But two things are noteworthy here.
One, no one's ever replicated the study.
But more importantly, it misses the point.
The issue isn't whether some behavior can be learned.
It's whether a species has developed this ability spontaneously.
So what does the test tell us about corvids or chimpanzees?
For one thing, it is important because it sets animals with a sense of self apart from those without a sense of self.
But more importantly, many researchers believe that MSR is indicative of other advanced cognitive abilities.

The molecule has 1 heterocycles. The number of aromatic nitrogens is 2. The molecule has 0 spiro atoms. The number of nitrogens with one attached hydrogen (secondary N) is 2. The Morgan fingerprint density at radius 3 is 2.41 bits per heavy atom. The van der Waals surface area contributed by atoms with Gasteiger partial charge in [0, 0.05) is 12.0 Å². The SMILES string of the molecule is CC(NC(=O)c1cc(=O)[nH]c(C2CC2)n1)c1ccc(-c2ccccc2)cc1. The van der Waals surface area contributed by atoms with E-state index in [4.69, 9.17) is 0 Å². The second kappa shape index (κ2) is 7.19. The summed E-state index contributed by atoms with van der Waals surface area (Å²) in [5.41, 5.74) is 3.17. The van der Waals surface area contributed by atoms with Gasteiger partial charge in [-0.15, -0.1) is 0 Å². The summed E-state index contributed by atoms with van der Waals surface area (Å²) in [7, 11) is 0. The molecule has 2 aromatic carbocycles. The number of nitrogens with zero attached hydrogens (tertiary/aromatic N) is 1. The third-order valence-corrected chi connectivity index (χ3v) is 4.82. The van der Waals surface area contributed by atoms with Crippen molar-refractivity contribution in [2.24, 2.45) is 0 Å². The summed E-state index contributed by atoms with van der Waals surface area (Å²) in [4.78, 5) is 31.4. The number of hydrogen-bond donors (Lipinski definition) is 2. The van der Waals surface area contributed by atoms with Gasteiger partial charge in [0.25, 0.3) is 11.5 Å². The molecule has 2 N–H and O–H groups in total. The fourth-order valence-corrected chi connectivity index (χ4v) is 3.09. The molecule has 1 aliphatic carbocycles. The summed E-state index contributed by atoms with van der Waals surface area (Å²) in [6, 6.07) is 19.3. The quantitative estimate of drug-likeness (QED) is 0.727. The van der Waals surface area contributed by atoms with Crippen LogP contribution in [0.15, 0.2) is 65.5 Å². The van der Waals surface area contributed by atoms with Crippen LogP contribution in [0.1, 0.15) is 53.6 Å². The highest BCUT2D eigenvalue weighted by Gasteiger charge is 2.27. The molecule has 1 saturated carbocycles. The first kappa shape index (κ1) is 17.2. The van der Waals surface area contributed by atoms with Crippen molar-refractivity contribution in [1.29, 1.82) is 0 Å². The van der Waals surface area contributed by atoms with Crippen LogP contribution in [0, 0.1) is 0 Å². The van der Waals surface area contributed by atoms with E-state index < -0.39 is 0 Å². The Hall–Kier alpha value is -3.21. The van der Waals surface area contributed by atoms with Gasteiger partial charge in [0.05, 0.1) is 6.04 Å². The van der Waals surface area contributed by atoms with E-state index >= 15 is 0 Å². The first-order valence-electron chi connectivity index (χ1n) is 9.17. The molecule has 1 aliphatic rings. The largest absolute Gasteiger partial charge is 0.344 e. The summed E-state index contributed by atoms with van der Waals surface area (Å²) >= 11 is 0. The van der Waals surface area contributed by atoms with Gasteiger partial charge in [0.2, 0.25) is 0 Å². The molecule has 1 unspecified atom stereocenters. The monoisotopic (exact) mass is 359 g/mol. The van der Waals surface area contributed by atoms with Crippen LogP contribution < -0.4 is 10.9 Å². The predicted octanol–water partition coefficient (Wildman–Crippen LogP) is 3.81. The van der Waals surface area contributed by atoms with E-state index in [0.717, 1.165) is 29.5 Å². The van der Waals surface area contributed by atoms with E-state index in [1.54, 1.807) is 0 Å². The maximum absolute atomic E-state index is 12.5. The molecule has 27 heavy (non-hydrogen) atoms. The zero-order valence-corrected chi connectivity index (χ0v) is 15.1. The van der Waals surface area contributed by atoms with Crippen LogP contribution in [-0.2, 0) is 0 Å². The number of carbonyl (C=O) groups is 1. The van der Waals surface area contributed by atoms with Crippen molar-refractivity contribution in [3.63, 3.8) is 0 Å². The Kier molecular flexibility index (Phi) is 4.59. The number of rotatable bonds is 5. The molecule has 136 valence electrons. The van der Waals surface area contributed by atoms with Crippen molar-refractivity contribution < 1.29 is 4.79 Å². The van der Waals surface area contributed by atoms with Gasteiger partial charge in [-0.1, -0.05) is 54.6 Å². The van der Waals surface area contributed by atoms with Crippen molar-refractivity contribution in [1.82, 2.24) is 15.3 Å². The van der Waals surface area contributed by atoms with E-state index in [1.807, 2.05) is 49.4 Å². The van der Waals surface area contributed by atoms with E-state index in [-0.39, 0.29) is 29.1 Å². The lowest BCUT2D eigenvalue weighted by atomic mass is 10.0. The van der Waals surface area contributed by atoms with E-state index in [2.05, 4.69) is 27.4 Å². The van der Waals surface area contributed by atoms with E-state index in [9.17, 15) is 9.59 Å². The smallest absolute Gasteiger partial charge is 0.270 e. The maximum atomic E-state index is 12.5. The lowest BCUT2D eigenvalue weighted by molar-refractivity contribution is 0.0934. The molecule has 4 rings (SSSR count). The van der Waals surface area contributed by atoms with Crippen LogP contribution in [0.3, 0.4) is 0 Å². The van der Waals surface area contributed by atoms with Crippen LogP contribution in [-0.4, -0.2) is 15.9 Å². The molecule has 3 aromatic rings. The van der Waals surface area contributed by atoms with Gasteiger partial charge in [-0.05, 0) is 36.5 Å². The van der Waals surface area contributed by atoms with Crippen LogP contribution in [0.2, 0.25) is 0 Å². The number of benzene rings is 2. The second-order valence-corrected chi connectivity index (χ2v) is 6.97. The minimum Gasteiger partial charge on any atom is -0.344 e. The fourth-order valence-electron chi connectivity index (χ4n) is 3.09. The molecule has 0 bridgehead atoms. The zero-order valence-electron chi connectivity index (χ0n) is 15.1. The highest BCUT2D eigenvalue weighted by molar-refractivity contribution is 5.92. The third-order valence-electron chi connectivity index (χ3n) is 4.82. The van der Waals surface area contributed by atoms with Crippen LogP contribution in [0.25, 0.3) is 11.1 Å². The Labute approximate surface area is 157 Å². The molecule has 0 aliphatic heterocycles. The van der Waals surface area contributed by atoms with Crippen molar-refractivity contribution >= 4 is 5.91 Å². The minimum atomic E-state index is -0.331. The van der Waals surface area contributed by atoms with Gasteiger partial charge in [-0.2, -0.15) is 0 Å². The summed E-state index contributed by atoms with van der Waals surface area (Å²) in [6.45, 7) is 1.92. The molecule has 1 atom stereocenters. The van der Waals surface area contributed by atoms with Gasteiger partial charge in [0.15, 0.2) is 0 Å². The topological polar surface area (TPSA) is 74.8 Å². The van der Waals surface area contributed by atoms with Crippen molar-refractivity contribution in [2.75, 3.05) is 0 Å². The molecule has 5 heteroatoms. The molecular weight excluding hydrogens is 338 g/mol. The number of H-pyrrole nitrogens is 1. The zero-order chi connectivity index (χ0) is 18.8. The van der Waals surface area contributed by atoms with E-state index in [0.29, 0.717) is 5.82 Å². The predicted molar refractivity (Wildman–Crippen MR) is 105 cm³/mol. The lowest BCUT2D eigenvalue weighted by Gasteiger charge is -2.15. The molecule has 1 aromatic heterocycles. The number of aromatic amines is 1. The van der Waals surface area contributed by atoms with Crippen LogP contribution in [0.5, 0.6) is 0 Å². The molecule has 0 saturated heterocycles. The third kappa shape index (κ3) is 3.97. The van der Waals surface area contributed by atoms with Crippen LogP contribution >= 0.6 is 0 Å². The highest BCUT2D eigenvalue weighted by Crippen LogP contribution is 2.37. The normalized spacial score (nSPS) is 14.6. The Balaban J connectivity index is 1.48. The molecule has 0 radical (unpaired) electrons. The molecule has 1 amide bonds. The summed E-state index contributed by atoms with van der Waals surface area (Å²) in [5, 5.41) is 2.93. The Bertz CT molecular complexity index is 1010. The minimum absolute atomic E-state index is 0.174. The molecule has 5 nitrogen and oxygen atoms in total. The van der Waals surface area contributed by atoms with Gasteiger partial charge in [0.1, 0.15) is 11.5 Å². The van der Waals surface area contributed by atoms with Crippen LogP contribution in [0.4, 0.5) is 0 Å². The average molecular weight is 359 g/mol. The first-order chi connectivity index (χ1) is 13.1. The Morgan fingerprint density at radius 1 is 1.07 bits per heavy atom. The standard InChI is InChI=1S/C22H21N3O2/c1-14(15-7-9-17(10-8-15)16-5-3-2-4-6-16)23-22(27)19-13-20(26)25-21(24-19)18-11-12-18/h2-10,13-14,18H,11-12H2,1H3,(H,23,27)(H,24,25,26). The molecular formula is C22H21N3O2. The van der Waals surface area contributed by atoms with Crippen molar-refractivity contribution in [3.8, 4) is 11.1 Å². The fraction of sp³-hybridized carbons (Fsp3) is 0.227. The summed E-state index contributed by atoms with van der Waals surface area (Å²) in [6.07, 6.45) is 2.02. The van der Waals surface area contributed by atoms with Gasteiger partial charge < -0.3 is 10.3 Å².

Self-awareness, even in its earliest stages, might entail an awareness of others, the ability to see their perspective, to look at the world from another's point of view.
This is crucial, because it implies a high level of cognitive development.
It's perhaps the first stage toward the development of empathy.
But birds' brains are so small compared to primates.
True. Though corvids do have unusually large brains for birds.
But size isn't the whole story.
It's thought that primates are so intelligent because of a certain part of their brains, which birds simply don't have.
But there is an area in birds' brains that researchers believe governs similar cognitive functions.
So primates and birds' brains have evolved along different tracks, but ended up with similar abilities.